What was, did you consider that reputation going into the acquisition? Did that deter you at all? Did you have to go through an extra process?
Christopher: I'm curious. I mean, yes, it's something that we initially had a negative reaction to. And, but I think that over time, we realized that Scala can be the face that changes that.
Meeting with their CEO, John Witter, was important. And on a meeting with their CEO, understanding their vision for the company, as we become an education solutions company, is something that I, that I resonated with, and something that I really, really wanted to and I have something I really, really wanted to yeah, just support.
So that, so with that, so just really supporting that vision. So being now Scholly by Sally, that has, they made the app free, it would help more people and I can't take everything we're doing right now. But I think they're going to be more acquisition on the horizon. I think they're going to be more more impact on the horizon and just being able to work with a lot of organizations and being able to achieve the impact.
Julian: Yeah. It's a smaller show. You can, you can give us breaking news here. It's okay. When thinking about that relationship now as, as a founder, I mean, it's amazing to have, I think, as a person of color myself, having a big name behind anything you do that. Acknowledgement, that achievement, that accreditation, it speaks volumes, especially for future opportunities and even the growth to your own company.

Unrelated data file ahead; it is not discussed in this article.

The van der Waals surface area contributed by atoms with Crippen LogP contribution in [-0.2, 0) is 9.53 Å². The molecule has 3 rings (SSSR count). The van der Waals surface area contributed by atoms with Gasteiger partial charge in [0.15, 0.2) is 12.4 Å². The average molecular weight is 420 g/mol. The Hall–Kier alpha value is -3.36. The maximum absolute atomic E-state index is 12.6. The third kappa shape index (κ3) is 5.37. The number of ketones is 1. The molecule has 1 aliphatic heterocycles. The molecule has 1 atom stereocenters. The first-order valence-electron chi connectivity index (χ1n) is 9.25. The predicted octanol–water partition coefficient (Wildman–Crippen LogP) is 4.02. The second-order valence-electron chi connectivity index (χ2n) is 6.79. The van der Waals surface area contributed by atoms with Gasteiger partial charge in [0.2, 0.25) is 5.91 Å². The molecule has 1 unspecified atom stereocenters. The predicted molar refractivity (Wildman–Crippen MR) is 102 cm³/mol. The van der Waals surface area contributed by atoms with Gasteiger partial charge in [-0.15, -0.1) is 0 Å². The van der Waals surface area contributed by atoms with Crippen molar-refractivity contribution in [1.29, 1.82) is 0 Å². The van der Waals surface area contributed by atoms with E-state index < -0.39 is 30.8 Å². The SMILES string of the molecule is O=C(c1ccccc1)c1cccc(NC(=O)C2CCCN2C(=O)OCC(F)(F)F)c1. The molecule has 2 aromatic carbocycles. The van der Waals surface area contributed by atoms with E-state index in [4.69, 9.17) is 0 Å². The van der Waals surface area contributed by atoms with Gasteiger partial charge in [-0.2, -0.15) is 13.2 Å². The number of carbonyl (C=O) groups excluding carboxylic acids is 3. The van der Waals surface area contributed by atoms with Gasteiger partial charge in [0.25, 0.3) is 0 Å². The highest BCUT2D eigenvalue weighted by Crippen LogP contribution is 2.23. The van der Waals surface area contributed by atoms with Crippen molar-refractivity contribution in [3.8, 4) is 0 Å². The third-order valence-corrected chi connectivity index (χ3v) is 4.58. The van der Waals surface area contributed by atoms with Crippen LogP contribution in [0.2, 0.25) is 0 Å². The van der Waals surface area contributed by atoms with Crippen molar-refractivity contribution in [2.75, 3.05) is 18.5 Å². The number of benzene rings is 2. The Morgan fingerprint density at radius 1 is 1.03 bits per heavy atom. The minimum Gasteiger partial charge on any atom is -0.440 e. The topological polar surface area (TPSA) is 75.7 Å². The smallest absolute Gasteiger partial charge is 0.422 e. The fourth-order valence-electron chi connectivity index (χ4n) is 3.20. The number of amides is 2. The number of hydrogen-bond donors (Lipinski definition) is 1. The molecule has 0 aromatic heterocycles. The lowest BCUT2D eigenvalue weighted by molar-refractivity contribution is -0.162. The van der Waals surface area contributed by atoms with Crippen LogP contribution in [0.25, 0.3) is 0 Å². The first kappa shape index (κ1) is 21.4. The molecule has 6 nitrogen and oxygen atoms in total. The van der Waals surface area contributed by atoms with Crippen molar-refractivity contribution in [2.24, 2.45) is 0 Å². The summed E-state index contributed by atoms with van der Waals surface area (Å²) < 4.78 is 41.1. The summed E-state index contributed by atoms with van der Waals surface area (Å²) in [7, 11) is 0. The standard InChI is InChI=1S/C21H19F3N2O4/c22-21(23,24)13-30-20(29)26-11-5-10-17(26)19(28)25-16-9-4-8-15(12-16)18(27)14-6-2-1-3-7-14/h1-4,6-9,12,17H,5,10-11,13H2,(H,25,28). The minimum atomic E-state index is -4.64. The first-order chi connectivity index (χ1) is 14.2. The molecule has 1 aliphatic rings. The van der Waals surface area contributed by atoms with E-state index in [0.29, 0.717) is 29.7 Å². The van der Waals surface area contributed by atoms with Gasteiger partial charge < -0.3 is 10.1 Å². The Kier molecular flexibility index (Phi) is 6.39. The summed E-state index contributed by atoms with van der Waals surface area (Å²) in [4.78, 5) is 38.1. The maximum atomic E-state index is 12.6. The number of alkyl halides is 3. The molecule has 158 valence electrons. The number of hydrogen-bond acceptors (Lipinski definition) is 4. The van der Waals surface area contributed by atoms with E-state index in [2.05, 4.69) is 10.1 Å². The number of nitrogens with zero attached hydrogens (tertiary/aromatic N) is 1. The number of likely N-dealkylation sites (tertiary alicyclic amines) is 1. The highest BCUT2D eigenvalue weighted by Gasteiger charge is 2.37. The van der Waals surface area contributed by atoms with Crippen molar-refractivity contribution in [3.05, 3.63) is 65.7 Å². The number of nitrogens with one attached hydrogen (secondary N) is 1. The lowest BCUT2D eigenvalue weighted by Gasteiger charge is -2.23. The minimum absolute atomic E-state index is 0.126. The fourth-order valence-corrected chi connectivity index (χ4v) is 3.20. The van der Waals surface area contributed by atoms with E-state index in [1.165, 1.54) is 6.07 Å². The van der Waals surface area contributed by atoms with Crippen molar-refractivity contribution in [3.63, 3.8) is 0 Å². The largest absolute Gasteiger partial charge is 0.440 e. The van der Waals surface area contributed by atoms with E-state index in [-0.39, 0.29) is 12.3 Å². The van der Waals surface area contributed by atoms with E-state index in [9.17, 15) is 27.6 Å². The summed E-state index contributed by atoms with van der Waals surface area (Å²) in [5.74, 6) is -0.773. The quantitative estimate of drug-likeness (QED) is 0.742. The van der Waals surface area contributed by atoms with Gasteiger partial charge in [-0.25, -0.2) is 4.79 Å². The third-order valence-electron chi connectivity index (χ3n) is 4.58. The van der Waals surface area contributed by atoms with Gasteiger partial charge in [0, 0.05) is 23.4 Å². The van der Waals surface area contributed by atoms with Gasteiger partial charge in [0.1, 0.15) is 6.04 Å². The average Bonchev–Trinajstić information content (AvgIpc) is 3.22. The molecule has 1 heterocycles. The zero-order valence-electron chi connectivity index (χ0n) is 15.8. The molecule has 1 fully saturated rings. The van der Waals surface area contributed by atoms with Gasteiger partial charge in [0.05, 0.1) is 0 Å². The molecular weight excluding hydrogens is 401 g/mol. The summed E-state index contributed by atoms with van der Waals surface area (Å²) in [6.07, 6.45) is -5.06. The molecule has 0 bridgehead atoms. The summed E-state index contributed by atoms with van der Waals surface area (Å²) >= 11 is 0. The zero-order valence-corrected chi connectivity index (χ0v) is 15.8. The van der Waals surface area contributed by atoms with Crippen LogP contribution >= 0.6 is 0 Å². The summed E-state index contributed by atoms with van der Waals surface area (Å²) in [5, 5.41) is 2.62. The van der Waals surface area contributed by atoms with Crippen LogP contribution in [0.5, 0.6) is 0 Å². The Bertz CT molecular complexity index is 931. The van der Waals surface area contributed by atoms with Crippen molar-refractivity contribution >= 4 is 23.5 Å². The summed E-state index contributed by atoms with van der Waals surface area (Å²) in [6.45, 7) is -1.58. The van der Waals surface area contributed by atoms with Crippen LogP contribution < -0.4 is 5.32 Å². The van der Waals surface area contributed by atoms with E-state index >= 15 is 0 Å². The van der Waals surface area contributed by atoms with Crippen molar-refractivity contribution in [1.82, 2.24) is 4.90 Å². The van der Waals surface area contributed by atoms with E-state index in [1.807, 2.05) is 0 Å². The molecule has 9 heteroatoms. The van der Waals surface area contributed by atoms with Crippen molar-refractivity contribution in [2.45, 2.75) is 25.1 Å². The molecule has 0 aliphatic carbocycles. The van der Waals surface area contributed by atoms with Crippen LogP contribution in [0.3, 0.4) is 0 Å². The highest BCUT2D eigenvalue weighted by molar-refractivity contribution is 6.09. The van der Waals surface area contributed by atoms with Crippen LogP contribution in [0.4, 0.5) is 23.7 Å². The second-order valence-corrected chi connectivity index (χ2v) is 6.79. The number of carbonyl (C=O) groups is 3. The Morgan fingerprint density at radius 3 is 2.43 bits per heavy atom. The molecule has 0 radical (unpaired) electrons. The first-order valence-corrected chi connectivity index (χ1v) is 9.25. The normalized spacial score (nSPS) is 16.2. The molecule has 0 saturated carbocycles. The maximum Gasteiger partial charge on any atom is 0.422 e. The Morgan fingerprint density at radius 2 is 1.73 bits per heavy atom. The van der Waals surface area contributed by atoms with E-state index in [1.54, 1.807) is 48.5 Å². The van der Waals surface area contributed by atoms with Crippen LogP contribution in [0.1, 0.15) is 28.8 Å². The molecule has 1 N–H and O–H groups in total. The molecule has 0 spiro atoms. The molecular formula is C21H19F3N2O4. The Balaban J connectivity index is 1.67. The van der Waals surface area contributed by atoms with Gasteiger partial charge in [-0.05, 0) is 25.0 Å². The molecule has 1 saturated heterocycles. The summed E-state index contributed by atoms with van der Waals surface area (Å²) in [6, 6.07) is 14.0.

What does that really meant to you to be like, my company was acquired by Sally Mae. It was so valuable that this larger company had to have it.
Christopher: It feels great. And I wish we could announce the amount and everything. It's amazing. It's I mean, as a founder, I've been great. I did take my first vacation.
I've been able to live, I mean, be able to live a lifestyle that I've worked very long very hard for and support people I want to support and do the things I want to do. And, I think that, being, I'm contractually retained for two. So 2025. But technically after that, I don't have to work.
So that's, that's, that's a good, that's a good place to be in when you, your first family go to college and all that stuff. But yeah, it's a, it's been great. And then again, a lot of Black families don't have exits at all. So, especially for big companies, right. So, so I think that being able to do that was.